Capture your audience's attention. Most commercials "grab" by using emotion, humor or even esthetics. If you don't capture the interviewer's attention within the first five minutes, they have already formed a less than favorable impression which is hard to dispel. So everything from your dress, hair, energy level and eye contact matter more than you probably think.
Convey a clear message. Good commercials have a central theme. They rarely offer more than one message.
Your goal should be to convey your brand very quickly. Answer very early one, something that's in the back of the prospective employer's mind, "Who are you, and why should I hire you?" When you leave, you want this answer to linger in the mind of the prospective employer. You might even want to restate this premise as you shake
hands before exiting the room.
Focus on differentiation. Differentiation is more than a marketing term. It essentially means how is this product/service different than every other product/service/company? So, you are certified MLS, like all the others who have been called for an interview. You may have comparable experience and familiarity with the equipment. But is there something that gives you the edge?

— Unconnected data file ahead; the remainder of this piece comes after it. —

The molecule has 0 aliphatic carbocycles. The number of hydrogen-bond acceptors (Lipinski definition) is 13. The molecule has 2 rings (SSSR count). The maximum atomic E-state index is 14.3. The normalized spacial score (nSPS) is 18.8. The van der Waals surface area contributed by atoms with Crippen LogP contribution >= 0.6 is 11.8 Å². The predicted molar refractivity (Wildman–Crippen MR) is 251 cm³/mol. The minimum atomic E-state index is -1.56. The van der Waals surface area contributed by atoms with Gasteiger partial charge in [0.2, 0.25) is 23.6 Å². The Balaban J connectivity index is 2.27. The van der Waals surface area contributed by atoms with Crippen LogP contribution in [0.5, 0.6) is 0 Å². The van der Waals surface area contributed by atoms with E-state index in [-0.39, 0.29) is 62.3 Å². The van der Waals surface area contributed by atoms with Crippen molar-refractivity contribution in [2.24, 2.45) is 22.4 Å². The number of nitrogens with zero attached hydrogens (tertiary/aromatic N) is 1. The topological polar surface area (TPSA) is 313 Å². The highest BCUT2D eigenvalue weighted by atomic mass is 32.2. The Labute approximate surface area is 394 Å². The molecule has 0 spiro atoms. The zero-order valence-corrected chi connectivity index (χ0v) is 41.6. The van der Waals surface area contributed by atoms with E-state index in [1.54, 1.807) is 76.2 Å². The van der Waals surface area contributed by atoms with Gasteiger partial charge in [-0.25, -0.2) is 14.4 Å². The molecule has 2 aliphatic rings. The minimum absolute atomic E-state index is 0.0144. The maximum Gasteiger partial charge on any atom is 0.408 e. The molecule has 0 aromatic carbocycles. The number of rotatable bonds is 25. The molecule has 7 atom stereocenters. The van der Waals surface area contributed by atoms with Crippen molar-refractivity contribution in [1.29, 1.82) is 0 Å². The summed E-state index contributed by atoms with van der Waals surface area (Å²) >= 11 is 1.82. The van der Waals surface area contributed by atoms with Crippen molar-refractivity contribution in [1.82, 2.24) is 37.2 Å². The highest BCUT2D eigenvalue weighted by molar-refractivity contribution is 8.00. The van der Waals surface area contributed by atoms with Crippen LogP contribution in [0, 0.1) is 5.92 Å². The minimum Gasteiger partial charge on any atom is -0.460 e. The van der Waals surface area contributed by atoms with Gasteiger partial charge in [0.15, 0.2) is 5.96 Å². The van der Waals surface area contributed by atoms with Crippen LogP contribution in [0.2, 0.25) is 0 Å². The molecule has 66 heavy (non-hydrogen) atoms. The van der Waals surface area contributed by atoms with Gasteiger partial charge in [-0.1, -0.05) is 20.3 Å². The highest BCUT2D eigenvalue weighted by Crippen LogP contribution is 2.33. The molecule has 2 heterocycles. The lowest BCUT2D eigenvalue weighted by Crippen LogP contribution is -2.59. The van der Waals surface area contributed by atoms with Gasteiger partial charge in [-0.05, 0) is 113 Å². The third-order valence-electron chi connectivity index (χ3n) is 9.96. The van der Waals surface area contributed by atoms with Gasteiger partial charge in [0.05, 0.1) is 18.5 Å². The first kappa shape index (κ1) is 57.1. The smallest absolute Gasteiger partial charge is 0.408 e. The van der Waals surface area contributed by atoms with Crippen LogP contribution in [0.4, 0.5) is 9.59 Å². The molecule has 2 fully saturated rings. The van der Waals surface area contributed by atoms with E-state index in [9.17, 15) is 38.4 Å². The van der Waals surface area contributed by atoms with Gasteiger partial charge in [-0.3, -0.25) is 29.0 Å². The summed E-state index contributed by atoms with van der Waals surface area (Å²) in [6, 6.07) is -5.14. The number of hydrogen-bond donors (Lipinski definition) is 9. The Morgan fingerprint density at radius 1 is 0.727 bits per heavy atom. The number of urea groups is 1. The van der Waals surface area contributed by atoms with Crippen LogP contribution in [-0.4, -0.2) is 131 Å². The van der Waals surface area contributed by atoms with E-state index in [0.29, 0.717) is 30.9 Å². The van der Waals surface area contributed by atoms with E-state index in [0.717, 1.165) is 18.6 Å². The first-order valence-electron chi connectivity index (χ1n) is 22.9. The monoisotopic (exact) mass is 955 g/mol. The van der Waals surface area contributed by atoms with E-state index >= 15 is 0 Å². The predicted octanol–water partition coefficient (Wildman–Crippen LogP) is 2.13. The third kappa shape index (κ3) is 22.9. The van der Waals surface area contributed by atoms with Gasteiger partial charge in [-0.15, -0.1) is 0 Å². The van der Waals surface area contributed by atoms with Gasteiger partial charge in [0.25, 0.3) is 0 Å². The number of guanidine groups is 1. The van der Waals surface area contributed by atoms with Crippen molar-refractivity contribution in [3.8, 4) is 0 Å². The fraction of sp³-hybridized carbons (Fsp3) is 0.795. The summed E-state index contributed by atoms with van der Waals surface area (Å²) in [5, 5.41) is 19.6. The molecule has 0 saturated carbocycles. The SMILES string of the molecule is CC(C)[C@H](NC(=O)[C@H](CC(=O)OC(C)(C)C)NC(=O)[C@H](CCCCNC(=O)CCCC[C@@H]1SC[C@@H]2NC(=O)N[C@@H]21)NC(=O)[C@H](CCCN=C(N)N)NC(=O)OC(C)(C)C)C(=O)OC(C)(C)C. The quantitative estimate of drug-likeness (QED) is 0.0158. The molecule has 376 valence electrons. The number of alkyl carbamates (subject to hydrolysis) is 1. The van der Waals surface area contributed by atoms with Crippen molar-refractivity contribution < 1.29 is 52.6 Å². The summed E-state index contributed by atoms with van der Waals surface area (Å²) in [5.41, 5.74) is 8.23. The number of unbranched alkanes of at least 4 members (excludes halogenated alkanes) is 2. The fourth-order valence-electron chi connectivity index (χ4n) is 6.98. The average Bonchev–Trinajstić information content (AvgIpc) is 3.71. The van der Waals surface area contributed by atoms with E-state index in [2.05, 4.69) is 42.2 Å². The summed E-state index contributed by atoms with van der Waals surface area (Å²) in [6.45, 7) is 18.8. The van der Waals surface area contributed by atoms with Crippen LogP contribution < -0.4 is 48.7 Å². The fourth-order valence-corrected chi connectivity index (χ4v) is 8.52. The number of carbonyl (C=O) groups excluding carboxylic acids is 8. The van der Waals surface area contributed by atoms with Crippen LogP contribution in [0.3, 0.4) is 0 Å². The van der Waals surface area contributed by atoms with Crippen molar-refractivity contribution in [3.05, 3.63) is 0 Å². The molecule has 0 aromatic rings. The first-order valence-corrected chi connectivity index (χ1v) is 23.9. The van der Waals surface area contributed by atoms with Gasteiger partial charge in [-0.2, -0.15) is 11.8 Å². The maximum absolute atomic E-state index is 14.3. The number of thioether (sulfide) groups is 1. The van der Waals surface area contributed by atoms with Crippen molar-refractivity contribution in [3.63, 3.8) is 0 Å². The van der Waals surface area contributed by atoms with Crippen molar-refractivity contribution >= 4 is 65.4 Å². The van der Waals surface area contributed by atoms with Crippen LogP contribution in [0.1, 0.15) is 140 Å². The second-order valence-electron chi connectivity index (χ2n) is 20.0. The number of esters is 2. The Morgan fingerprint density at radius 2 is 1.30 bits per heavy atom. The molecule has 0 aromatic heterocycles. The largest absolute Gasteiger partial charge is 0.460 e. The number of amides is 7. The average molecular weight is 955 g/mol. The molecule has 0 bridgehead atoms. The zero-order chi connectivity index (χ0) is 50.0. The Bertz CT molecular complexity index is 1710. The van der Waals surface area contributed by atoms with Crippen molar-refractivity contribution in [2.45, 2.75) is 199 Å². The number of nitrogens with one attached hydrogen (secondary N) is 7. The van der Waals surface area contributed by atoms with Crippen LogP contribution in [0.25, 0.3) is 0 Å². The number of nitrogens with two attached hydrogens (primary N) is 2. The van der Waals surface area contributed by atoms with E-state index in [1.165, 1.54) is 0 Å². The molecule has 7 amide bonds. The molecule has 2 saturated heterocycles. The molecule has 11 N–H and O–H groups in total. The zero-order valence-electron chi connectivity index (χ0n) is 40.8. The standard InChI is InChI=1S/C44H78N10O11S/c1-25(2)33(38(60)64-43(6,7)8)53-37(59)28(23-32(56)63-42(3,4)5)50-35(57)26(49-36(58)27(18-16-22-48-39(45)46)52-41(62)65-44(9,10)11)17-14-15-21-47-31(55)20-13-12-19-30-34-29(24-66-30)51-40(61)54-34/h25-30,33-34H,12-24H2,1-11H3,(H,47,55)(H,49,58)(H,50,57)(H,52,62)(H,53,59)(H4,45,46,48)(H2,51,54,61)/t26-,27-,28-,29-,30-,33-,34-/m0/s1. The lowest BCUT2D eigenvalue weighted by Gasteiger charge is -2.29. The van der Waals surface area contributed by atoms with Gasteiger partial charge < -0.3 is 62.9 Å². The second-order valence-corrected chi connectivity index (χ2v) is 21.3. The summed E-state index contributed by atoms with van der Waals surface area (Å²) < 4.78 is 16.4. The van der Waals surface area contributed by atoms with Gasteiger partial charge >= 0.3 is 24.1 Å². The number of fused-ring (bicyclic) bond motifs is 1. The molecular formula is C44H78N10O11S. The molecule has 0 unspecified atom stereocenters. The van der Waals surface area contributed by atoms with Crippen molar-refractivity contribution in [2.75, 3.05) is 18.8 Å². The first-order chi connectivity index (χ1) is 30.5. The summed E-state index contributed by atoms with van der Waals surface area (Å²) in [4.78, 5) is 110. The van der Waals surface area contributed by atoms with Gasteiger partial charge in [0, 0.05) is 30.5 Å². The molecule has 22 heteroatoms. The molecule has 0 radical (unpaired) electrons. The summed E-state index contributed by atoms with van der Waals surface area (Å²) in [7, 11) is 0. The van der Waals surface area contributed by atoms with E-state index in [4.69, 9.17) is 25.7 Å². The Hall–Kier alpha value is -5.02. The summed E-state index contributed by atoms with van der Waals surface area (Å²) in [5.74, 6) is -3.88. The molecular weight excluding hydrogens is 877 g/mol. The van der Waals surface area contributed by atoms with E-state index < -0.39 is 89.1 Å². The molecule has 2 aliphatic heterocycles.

The thing about differentiation is that it's the seller (in this case, you the job seeker) who has the responsibility to point out differentiation. You may be qualified, but what makes you extra valuable? What value do you bring to the table? Given two finalists, what gives you the edge?
Ashkenas suggests you can use these techniques in just 30 seconds of interaction. Gladwell says most decision makers including employers routinely use thin slicing. I suggest that you incorporate this knowledge into your interactions to create a good first impression and to give yourself the competitive edge.